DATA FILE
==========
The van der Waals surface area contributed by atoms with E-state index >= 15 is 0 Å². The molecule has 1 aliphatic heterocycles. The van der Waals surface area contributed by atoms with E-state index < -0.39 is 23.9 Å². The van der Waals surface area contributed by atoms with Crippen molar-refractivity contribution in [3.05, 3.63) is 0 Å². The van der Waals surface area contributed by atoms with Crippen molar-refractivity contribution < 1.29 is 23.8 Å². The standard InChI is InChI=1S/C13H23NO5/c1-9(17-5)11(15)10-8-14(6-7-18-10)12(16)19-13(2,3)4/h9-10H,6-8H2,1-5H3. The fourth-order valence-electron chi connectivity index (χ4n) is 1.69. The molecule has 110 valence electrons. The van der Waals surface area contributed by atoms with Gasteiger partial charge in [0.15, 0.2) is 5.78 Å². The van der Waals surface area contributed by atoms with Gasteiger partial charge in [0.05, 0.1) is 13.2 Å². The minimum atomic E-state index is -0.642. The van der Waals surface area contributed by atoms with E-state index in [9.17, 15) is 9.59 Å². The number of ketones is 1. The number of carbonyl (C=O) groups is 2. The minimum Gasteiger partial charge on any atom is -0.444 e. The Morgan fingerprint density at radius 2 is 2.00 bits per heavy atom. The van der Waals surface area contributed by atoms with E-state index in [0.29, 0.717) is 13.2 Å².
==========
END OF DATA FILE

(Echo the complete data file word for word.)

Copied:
The van der Waals surface area contributed by atoms with E-state index >= 15 is 0 Å². The molecule has 1 aliphatic heterocycles. The van der Waals surface area contributed by atoms with E-state index < -0.39 is 23.9 Å². The van der Waals surface area contributed by atoms with Crippen molar-refractivity contribution in [3.05, 3.63) is 0 Å². The van der Waals surface area contributed by atoms with Crippen molar-refractivity contribution < 1.29 is 23.8 Å². The standard InChI is InChI=1S/C13H23NO5/c1-9(17-5)11(15)10-8-14(6-7-18-10)12(16)19-13(2,3)4/h9-10H,6-8H2,1-5H3. The fourth-order valence-electron chi connectivity index (χ4n) is 1.69. The molecule has 110 valence electrons. The van der Waals surface area contributed by atoms with Gasteiger partial charge in [0.15, 0.2) is 5.78 Å². The van der Waals surface area contributed by atoms with Gasteiger partial charge in [0.05, 0.1) is 13.2 Å². The minimum atomic E-state index is -0.642. The van der Waals surface area contributed by atoms with E-state index in [9.17, 15) is 9.59 Å². The number of ketones is 1. The number of carbonyl (C=O) groups is 2. The minimum Gasteiger partial charge on any atom is -0.444 e. The Morgan fingerprint density at radius 2 is 2.00 bits per heavy atom. The van der Waals surface area contributed by atoms with E-state index in [0.29, 0.717) is 13.2 Å².